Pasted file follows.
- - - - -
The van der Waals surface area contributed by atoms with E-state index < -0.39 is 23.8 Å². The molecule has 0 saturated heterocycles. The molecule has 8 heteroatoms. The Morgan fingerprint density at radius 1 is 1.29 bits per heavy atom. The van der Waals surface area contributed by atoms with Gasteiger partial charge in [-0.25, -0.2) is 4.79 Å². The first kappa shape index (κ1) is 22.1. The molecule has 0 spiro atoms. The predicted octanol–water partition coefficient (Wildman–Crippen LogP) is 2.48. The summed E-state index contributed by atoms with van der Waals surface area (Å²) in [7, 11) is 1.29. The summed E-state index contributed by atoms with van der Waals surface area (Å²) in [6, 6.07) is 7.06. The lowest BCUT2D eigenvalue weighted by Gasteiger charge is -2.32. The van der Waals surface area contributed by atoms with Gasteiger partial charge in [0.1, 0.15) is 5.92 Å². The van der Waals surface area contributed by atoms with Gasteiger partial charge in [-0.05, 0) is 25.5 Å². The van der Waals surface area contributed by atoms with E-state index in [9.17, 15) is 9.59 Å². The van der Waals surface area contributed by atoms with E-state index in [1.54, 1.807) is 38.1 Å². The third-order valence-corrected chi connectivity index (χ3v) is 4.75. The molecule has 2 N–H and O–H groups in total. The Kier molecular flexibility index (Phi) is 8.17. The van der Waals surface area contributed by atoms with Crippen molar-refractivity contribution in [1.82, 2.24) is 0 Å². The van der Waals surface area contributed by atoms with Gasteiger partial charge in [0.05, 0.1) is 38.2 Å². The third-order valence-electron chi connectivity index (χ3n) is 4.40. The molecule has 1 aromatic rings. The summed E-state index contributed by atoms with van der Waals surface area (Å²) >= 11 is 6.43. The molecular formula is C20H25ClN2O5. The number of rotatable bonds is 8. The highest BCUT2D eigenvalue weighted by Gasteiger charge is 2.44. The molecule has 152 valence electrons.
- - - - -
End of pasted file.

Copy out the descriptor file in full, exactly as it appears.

The van der Waals surface area contributed by atoms with E-state index < -0.39 is 23.8 Å². The molecule has 0 saturated heterocycles. The molecule has 8 heteroatoms. The Morgan fingerprint density at radius 1 is 1.29 bits per heavy atom. The van der Waals surface area contributed by atoms with Gasteiger partial charge in [-0.25, -0.2) is 4.79 Å². The first kappa shape index (κ1) is 22.1. The molecule has 0 spiro atoms. The predicted octanol–water partition coefficient (Wildman–Crippen LogP) is 2.48. The summed E-state index contributed by atoms with van der Waals surface area (Å²) in [7, 11) is 1.29. The summed E-state index contributed by atoms with van der Waals surface area (Å²) in [6, 6.07) is 7.06. The lowest BCUT2D eigenvalue weighted by Gasteiger charge is -2.32. The van der Waals surface area contributed by atoms with Gasteiger partial charge in [0.1, 0.15) is 5.92 Å². The van der Waals surface area contributed by atoms with Gasteiger partial charge in [-0.05, 0) is 25.5 Å². The van der Waals surface area contributed by atoms with E-state index in [9.17, 15) is 9.59 Å². The van der Waals surface area contributed by atoms with E-state index in [1.54, 1.807) is 38.1 Å². The third-order valence-corrected chi connectivity index (χ3v) is 4.75. The molecule has 2 N–H and O–H groups in total. The Kier molecular flexibility index (Phi) is 8.17. The van der Waals surface area contributed by atoms with Crippen molar-refractivity contribution in [1.82, 2.24) is 0 Å². The van der Waals surface area contributed by atoms with Gasteiger partial charge in [0.05, 0.1) is 38.2 Å². The third-order valence-electron chi connectivity index (χ3n) is 4.40. The molecule has 1 aromatic rings. The summed E-state index contributed by atoms with van der Waals surface area (Å²) >= 11 is 6.43. The molecular formula is C20H25ClN2O5. The number of rotatable bonds is 8. The highest BCUT2D eigenvalue weighted by Gasteiger charge is 2.44. The molecule has 152 valence electrons.